Computer Security Tips | Federal Trade Commission

There’s a lot you can do to protect yourself and your computer from scammers, hackers, and identity thieves. Start by keeping your computer software up-to-date.

Every day, you hear about scammers, hackers, and thieves…

… trying to use the internet to steal your money and your financial information.

The fact is– you, me—we—can foil many of their attempts. Every day we do things to make it tough for bad guys to break into our homes and our cars. We can make it tougher for them to break into our computers, too.

Here are some way to foil a hacker and protect your financial information:

1. Install security software on your computer.

Well-known companies offer plenty of free options.

Set the software to update automatically so it can deal with any new security threats.

While you’re at it, set your operating system and web browser to update automatically, too.

If you’re not sure how, use the help function and search for “automatic updates”.

If you get a phone call, an email, a text, or a popup that says your computer has a virus or malware, don’t buy the story–

–or the security software they’re selling. It could be a trick…

… to get you to buy software that’s worthless, or even harmful.

2. Treat your financial information like cash. It’s a hot commodity. If someone asks for your financial information–

–say your Social Security, credit card, or bank account number—ask why they need it and how they’re going to protect it.

3. If you think you’ve found a good deal online,

But you aren’t familiar with the company,

Dig a little deeper.

A quick internet search with the name of the company…

… and the word “review” or “complaint” can reveal a lot.

Always look for a physical address and phone number, too. That way you know who to contact if there’s a problem.

4. Don’t provide your personal or financial information unless the website you’re on is secure. If the URL doesn’t start with https, don’t enter your financial information. That S stands for secure. It means the information you’re sending is encrypted and protected.

5. Make your passwords count. They should be at least 10 characters—and a mix of numbers, letters and special characters.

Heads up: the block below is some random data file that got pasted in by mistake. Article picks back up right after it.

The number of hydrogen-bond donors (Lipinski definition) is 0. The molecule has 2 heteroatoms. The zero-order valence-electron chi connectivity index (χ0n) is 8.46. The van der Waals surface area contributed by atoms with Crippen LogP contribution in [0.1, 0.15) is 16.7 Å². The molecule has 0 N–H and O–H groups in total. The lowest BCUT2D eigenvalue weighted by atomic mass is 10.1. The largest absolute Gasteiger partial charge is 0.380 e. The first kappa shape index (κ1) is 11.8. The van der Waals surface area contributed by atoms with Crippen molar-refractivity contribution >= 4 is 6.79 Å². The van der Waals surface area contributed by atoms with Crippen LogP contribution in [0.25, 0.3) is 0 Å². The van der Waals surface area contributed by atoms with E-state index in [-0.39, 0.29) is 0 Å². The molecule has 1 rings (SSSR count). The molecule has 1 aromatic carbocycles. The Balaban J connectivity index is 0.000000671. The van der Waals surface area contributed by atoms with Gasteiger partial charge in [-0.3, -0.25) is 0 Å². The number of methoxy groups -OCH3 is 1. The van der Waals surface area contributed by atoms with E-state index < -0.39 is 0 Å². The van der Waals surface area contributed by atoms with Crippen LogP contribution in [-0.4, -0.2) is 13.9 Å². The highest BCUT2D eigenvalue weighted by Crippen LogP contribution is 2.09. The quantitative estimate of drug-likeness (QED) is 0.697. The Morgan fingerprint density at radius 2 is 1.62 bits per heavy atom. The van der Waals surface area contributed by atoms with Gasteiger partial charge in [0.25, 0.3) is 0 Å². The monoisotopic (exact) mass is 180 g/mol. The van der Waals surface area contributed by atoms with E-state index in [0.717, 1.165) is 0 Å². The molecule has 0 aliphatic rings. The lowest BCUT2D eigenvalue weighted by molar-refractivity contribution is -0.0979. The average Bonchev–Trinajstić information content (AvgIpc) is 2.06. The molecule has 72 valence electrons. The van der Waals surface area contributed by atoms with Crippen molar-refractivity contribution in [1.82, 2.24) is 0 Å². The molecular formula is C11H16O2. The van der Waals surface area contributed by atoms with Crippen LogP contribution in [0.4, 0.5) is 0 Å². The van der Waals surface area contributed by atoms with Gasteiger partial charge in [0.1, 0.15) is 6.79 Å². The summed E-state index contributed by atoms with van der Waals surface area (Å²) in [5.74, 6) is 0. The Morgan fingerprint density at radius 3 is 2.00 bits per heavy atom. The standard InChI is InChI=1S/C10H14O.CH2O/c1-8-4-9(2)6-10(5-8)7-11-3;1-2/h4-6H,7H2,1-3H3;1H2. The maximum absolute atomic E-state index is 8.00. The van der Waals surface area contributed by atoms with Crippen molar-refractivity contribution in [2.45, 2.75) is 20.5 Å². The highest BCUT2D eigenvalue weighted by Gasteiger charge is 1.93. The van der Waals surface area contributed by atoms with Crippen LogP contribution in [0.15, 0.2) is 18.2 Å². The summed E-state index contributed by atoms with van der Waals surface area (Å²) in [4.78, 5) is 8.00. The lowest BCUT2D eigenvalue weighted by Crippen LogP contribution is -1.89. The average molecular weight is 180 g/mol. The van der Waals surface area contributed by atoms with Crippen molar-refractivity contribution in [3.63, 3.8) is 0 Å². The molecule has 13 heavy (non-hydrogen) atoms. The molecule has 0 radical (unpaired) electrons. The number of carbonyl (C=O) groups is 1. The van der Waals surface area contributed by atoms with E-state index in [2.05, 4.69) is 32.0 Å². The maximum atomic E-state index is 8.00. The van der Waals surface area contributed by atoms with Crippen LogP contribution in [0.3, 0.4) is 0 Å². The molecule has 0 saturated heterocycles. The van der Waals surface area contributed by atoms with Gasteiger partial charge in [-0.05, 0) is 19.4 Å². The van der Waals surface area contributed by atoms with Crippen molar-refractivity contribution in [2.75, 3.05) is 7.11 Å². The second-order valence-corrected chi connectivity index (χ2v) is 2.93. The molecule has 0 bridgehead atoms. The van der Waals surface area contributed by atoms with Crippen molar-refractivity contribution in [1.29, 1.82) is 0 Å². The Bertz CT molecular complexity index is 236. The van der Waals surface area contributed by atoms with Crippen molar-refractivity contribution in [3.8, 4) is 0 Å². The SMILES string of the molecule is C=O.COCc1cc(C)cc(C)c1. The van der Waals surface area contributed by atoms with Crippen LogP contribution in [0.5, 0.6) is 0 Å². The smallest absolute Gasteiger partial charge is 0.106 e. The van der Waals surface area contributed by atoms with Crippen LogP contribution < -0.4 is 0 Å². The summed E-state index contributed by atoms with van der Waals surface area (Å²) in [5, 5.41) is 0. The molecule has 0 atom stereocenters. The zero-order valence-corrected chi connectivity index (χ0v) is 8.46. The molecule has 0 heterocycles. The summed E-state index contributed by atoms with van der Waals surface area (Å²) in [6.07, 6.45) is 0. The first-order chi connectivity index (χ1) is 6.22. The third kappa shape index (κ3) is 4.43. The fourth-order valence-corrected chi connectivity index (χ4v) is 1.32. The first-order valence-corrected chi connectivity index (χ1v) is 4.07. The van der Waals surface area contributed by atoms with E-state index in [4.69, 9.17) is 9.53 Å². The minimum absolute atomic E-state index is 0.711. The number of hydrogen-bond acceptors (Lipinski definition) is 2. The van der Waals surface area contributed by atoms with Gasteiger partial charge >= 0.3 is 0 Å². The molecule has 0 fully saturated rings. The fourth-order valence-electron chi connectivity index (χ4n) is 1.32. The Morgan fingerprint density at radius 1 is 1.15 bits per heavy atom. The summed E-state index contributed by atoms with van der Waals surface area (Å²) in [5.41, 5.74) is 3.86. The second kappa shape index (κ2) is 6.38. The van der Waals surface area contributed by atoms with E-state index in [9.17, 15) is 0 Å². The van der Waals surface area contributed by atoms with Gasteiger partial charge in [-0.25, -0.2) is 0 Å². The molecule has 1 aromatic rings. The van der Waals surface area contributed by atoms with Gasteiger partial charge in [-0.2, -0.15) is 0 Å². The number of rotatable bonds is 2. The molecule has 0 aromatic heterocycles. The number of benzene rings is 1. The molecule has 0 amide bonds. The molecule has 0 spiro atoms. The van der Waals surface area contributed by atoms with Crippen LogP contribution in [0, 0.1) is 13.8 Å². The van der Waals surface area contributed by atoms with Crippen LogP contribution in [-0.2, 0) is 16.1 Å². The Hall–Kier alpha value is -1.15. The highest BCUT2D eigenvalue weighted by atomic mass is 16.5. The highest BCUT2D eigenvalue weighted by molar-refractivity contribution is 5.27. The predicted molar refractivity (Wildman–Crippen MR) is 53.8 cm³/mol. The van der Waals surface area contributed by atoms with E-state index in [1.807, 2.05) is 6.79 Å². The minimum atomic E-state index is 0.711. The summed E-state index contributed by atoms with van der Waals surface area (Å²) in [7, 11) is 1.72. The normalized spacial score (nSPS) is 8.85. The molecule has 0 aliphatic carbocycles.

Don’t use your name, birth date or common words.

Don’t use the same password for several accounts, as tempting as that may be.

If it’s stolen, hackers can use it to access your other accounts. Keep your passwords in a secure place, and don’t share them with anyone.

6. Back up your computer files. For example, copy important files to an external hard drive on a regular basis. That way, if there’s a problem with your computer, you won’t lose everything.

Life is online. Whether you live it using a smart phone, a tablet, a laptop, or a desktop, it’s a good time to make computer security a habit.

Find out more at, the federal government’s site to help you be safe, secure and responsible online.


The Federal Trade Commission deals with issues that touch the economic life of every American. It is the only federal agency with both consumer protection and competition jurisdiction in broad sectors of the economy. The FTC pursues vigorous and effective law enforcement; advances consumers’ interests by sharing its expertise with federal and state legislatures and U.S. and international government agencies; develops policy and research tools through hearings, workshops, and conferences; and creates practical and plain-language educational programs for consumers and businesses in a global marketplace with constantly changing technologies.

Comment Moderation Policy
We welcome your comments and thoughts about the information on this page. If you do have something to say, please be courteous and respectful to other commenters. We won’t routinely review or edit any comments before they are posted, but we will delete any comments that:
1) contain spam or are off-topic
2) use vulgar language or offensive terms that target specific groups or contain personal attacks
3) are sales pitches, promotions, urls or links to commercial sites
4) spread clearly misleading or false information
5) include personal information, like home addresses


Xem thêm:

Related Posts

This Post Has 33 Comments

  1. And As Real People That Is Not Down With Scammers Online The Black Market Is Going Down Because The Right People Is Coming In To The Right Place In The Real World Not Fake Down With Stop Scammers And Have No Understand With Scammers In The World

  2. Under the Federal Trade Commission Act when consumers have personally identifiable information with the Constitutional right of a fraud investigation by a federally insured racketeering investigator for a prohibited activity can circumstantial evidence provide Ex Post Facto cause with the Inspector General of the FTC and Privacy Officer rights for that investigator? How does the Dept Collection Improvements Act benefit the knowledgeable parties who worked with the U.S. Government in the federal cause and jurisdiction in such case work that insurance investigations by the Office of Personal Management. Cross Ref. Administration Procedures Act sec. 3 (5 U.S. Code 552), sec. 10 arbitrary, capricious, or an abuses of discretion (5 U.S. Code 701-706); 5 U.S. Code 556 Hearings; evidence; burden of proof; powers and duties; presiding employees.

Leave a Reply

© 2023 - Theme by WPEnjoy · Powered by WordPress